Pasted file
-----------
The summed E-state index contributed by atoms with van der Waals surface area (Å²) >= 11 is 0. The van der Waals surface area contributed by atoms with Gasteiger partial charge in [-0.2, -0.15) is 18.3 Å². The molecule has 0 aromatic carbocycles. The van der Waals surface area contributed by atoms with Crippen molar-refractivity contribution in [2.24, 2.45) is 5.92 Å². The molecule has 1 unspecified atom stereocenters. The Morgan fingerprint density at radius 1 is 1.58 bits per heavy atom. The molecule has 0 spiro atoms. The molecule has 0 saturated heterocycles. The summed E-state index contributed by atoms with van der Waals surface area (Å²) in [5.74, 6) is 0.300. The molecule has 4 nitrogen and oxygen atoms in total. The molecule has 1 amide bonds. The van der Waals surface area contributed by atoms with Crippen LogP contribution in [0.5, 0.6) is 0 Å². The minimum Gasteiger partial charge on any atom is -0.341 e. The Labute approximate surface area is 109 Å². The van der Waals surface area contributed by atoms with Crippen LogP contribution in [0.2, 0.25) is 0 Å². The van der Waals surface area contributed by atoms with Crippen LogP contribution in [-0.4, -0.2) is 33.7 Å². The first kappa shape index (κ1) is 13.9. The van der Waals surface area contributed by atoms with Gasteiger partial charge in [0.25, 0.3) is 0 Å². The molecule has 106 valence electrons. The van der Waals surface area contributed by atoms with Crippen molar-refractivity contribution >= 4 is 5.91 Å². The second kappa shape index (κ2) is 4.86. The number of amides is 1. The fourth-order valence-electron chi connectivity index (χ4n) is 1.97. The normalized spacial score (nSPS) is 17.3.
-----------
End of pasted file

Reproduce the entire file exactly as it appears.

The summed E-state index contributed by atoms with van der Waals surface area (Å²) >= 11 is 0. The van der Waals surface area contributed by atoms with Gasteiger partial charge in [-0.2, -0.15) is 18.3 Å². The molecule has 0 aromatic carbocycles. The van der Waals surface area contributed by atoms with Crippen molar-refractivity contribution in [2.24, 2.45) is 5.92 Å². The molecule has 1 unspecified atom stereocenters. The Morgan fingerprint density at radius 1 is 1.58 bits per heavy atom. The molecule has 0 spiro atoms. The molecule has 0 saturated heterocycles. The summed E-state index contributed by atoms with van der Waals surface area (Å²) in [5.74, 6) is 0.300. The molecule has 4 nitrogen and oxygen atoms in total. The molecule has 1 amide bonds. The van der Waals surface area contributed by atoms with Crippen LogP contribution in [0.5, 0.6) is 0 Å². The minimum Gasteiger partial charge on any atom is -0.341 e. The Labute approximate surface area is 109 Å². The van der Waals surface area contributed by atoms with Crippen LogP contribution in [0.2, 0.25) is 0 Å². The van der Waals surface area contributed by atoms with Crippen LogP contribution in [-0.4, -0.2) is 33.7 Å². The first kappa shape index (κ1) is 13.9. The van der Waals surface area contributed by atoms with Gasteiger partial charge in [0.25, 0.3) is 0 Å². The molecule has 106 valence electrons. The van der Waals surface area contributed by atoms with Crippen molar-refractivity contribution >= 4 is 5.91 Å². The second kappa shape index (κ2) is 4.86. The number of amides is 1. The fourth-order valence-electron chi connectivity index (χ4n) is 1.97. The normalized spacial score (nSPS) is 17.3.